In one among several lost Nancy Drew books, the girl detective asks herself “why she feels compelled to spend all her time and energy solving other people’s problems.”
“I never started out as a children’s book artist. What is a children’s-book artist? A moron! Some ugly fat pip-squick of a person who can’t be bothered to grow up. That’s the way we’re treated in the adult world of publishing.” The Believer interviews the late Maurice Sendak, who passed away last May.
Why is it okay to say “I’m working on a novel” but not okay to say “I’m working on my novel”? The former is a normal, straightforward, expression, while the latter smacks of arrogance and self-absorption. At Bookforum, Jesse Barron writes about the oddity of Working on My Novel, a collection of retweets (you read that correctly) of writers telling the world about their labors. It might also be a good time to read Dominic Smith on the number of novelists at work in America. (h/t Arts and Letters Daily)
Following up their publication of Charles Portis’s “Motel Life, Lower Reaches” online, the Oxford American brings us a speech in verse by Jay Jennings, the editor of a recent compilation of Portis’s work (which our own Bill Morris reviewed). Jennings delivered an ode to Portis to mark the author winning the Porter Prize Lifetime Achievement Award. Sample quote: “But you read the next book because the main character was from Little Rock,/and you knew no other book where the main character was from Little Rock/and you wanted to write a book about Little Rock.”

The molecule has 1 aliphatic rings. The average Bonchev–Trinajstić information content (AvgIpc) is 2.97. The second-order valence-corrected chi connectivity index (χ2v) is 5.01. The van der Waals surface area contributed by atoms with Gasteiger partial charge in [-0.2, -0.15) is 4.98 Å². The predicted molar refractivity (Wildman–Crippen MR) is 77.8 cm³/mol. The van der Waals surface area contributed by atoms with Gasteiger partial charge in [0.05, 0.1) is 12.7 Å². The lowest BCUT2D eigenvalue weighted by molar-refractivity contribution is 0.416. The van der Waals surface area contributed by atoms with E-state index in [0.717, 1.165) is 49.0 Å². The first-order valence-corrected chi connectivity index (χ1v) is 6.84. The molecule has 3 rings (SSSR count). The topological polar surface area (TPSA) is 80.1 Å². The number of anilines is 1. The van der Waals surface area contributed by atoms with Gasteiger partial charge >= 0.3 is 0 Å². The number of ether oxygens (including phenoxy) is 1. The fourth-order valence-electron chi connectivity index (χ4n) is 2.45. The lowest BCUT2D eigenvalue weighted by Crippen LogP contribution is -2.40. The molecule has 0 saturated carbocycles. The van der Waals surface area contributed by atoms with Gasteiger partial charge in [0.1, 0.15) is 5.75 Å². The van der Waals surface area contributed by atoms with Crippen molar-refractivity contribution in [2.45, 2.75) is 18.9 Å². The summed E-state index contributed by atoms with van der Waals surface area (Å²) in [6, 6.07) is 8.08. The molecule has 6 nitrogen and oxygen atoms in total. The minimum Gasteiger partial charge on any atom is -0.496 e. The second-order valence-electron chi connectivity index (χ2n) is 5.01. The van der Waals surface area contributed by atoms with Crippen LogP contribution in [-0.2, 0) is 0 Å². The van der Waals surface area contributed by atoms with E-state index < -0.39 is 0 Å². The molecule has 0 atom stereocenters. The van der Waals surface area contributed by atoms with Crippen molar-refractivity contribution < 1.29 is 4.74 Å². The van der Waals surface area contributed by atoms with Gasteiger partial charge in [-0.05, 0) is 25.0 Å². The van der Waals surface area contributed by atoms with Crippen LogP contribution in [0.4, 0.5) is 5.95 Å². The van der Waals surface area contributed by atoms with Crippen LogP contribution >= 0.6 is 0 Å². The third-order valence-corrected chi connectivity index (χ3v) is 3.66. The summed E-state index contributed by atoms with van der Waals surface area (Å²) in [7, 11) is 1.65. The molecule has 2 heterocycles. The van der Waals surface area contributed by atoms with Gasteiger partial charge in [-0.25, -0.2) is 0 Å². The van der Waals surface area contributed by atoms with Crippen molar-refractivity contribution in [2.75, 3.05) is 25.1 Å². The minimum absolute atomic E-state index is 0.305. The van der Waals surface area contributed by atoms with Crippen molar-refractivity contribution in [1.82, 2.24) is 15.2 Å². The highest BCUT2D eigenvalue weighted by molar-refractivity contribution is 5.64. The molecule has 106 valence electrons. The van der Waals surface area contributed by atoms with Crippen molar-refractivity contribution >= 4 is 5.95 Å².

“Books can be dangerous objects–under their influence people start to wonder, dream, and think.” In “celebration” of Banned Book Week, the New York Public Library has a quiz for you to find out how much you know about the freedom to read. See also our tribute to The Bluest Eye, one of the United States’ most challenged books.
Need some great book recs for the summer? Want to hear them from the likes of Emma Straub and our own C. Max Magee? Then mark your calendars for June 18th, when Symphony Space and The Millions are hosting a summer edition of Thalia Book Club. (If you’re interested, get your tickets now — they could easily sell out quickly.)
Zadie Smith’s On Beauty takes home the Orange Prize.Map of the New Yorker caption contest winners. (via emdashes)Abebooks has put together some special pages celebrating its 10th anniversary. Check out Powers of 10 – which includes the list of most expensive books ever sold on the site – and the timeline, which shows what the site looked like at its humble beginnings. (thanks Laurie.)